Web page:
November 15, 2011

Mirror mirror on the wall, relieve me of pain once and for all

A very exciting event is happening as I type this: Neuroscience 2011, the annual meeting of the Society for Neuroscience.

This nerd-tastic event attracts a bevy (over 30,000, to be more precise) of the best and brightest in brain research under one roof once a year. This year's meeting is in Washington, D.C. Unfortunately for me, I am not in attendance; but fortunately for myself and, hopefully, my readers, new research radiating from this meeting gives me some great material to share.

On Saturday, the first day of the meeting, a new study was described that involves tricking arthritis sufferers with mirrors to alleviate their pain. Wait—what? Mirrors?

This technique of "mirror therapy" creates an illusion in which a healthy hand (in this case, that of lead researcher Laura Case's) is reflected where the sufferer's sore hand should be. Mimicking a series of motions strengthens the sensation of swapped appendages.

In this study, eight volunteers were recruited, each with either osteo- or rheumatoid arthritis. After experiencing the optical illusion, the participants reported an average 1.5-point reduction in pain on a 10-point scale, with some volunteers claiming as much as a 3-point drop.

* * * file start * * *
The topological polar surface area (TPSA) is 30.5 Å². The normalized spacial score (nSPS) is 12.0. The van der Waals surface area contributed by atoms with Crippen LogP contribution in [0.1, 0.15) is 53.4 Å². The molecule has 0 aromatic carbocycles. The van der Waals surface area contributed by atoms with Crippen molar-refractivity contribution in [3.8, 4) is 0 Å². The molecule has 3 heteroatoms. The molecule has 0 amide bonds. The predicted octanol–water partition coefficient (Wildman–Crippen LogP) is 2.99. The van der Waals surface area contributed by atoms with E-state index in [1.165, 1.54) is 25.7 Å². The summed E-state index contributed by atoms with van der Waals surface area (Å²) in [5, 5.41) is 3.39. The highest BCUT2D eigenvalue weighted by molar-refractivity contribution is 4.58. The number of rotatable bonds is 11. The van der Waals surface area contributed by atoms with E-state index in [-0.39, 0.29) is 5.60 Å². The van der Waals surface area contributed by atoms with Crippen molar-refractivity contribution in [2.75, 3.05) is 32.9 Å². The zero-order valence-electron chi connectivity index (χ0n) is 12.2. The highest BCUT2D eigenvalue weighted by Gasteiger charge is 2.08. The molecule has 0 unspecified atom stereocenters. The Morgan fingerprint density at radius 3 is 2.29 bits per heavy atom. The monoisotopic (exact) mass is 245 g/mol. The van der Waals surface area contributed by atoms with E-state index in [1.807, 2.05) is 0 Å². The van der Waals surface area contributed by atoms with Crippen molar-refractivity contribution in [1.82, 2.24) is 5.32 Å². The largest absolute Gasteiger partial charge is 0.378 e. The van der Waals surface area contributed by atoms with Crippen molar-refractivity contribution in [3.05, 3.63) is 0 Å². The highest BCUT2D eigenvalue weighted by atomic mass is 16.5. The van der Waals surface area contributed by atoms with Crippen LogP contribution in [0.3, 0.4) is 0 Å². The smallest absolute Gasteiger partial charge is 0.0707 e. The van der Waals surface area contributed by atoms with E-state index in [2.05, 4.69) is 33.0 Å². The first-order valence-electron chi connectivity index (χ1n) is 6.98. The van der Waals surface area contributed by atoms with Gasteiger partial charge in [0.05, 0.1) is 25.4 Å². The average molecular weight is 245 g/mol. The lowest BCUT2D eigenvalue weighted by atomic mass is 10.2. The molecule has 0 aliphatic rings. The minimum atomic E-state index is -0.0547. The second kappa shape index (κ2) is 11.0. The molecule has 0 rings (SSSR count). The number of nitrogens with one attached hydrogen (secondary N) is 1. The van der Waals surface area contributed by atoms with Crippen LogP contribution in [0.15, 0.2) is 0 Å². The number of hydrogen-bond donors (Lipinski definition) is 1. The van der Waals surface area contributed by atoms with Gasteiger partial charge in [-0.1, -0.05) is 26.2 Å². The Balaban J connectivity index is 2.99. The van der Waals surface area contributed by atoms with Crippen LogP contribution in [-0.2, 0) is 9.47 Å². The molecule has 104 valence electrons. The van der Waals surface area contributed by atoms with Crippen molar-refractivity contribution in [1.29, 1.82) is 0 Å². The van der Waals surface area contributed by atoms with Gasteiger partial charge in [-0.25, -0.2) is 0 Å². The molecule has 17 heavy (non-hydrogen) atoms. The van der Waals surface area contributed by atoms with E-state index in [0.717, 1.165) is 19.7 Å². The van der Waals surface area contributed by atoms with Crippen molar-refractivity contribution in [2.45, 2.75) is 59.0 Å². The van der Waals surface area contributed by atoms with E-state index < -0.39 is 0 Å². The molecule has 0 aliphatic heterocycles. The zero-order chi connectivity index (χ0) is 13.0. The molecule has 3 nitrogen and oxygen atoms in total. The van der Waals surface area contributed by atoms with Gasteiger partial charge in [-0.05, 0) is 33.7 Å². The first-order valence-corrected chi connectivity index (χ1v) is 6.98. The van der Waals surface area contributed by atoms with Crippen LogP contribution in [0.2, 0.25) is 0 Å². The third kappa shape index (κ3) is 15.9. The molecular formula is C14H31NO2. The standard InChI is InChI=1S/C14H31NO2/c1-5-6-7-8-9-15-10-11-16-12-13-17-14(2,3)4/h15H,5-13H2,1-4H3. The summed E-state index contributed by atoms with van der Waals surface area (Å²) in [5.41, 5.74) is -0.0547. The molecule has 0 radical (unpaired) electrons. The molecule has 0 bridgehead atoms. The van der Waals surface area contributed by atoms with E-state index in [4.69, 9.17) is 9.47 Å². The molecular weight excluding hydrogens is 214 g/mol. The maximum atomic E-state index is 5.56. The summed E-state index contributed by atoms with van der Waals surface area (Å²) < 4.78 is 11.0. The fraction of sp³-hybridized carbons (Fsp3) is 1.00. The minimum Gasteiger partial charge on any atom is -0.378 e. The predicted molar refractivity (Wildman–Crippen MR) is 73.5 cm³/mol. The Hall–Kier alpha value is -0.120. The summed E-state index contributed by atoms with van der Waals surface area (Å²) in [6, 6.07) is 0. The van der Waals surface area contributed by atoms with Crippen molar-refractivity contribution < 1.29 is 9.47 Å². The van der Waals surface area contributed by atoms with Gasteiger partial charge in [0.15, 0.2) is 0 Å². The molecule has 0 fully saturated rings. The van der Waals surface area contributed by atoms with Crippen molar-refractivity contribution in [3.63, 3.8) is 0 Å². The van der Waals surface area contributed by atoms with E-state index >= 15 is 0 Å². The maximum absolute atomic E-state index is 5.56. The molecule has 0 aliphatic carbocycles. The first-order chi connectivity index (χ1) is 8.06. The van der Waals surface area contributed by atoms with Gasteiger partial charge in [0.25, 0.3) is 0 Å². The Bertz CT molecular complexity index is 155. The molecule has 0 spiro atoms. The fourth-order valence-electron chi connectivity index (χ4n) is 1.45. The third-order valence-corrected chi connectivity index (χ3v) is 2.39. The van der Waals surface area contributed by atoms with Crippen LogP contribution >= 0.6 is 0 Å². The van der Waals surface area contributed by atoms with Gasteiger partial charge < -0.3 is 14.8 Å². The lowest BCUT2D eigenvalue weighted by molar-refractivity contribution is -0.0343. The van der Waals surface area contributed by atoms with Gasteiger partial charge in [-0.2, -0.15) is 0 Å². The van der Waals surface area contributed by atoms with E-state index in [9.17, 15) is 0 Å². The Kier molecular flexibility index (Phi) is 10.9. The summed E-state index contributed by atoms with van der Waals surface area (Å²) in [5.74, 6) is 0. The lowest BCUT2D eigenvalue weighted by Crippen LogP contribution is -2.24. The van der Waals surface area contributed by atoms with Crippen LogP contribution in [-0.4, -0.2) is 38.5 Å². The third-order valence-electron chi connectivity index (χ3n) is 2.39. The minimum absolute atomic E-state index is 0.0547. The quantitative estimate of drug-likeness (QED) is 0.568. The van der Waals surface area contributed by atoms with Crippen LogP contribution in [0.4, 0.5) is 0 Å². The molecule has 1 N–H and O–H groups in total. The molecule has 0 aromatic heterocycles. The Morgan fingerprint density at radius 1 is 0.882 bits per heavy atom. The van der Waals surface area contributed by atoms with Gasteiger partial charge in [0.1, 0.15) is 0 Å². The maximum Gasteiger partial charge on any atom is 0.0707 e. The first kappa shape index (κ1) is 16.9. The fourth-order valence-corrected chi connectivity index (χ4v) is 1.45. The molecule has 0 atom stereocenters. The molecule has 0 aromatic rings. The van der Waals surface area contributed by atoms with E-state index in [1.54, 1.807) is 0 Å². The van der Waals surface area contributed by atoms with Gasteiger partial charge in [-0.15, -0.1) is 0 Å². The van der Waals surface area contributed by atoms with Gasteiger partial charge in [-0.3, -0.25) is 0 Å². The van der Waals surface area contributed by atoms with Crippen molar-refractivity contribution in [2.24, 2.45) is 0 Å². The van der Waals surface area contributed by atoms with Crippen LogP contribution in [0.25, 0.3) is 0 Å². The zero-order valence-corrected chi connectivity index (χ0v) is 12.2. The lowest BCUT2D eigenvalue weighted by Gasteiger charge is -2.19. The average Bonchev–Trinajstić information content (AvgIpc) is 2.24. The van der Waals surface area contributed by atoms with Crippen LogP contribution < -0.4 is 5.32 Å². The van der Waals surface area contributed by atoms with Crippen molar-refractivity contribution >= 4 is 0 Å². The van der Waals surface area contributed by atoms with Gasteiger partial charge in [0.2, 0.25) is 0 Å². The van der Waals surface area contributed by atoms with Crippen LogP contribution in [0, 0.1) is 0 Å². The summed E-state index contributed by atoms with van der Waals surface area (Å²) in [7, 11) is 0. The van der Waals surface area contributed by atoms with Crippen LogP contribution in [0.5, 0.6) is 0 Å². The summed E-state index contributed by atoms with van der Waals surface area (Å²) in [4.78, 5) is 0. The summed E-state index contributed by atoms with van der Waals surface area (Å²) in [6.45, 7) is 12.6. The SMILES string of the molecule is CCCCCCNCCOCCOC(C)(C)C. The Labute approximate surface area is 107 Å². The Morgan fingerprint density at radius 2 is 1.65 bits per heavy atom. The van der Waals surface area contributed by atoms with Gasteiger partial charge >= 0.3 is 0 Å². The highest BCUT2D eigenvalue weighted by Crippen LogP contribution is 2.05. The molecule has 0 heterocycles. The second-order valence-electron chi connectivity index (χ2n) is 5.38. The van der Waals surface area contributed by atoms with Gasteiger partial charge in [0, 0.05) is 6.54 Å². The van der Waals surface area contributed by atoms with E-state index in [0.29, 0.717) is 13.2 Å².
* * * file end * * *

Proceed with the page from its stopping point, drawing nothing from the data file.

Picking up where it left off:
Typically, this mirror illusion is performed with a volunteer's own healthy hand. Using the experimenter's hand instead, Case explains, may aid in pain reduction by removing the gnarled, sore image.

The power of vision as a placebo seems to be winning out here. Since Case's study only examined pain immediately before and after the illusion, we can't yet conclude that mirror therapy can provide lasting relief.

Can mirrors be a viable alternative to drugs? Maybe. But it's reassuring to know that there are plenty of mirrors in the world should one be snowed in this winter with a limited supply of Celebrex.

For timely updates on the Neuroscience 2011 meeting (ending Wednesday), follow @Neurosci2011 on Twitter, or join the conversation at #SfN11.

Photo courtesy WeHeartIt.

1 comment:

  1. It is more like a fantasy to shut down pain once and for all. Anesthetics or aspirin like nurofen can temporarily shut down the nerve sensation of pain or relieve pain. But we cannot instruct our brains to shut down pain.


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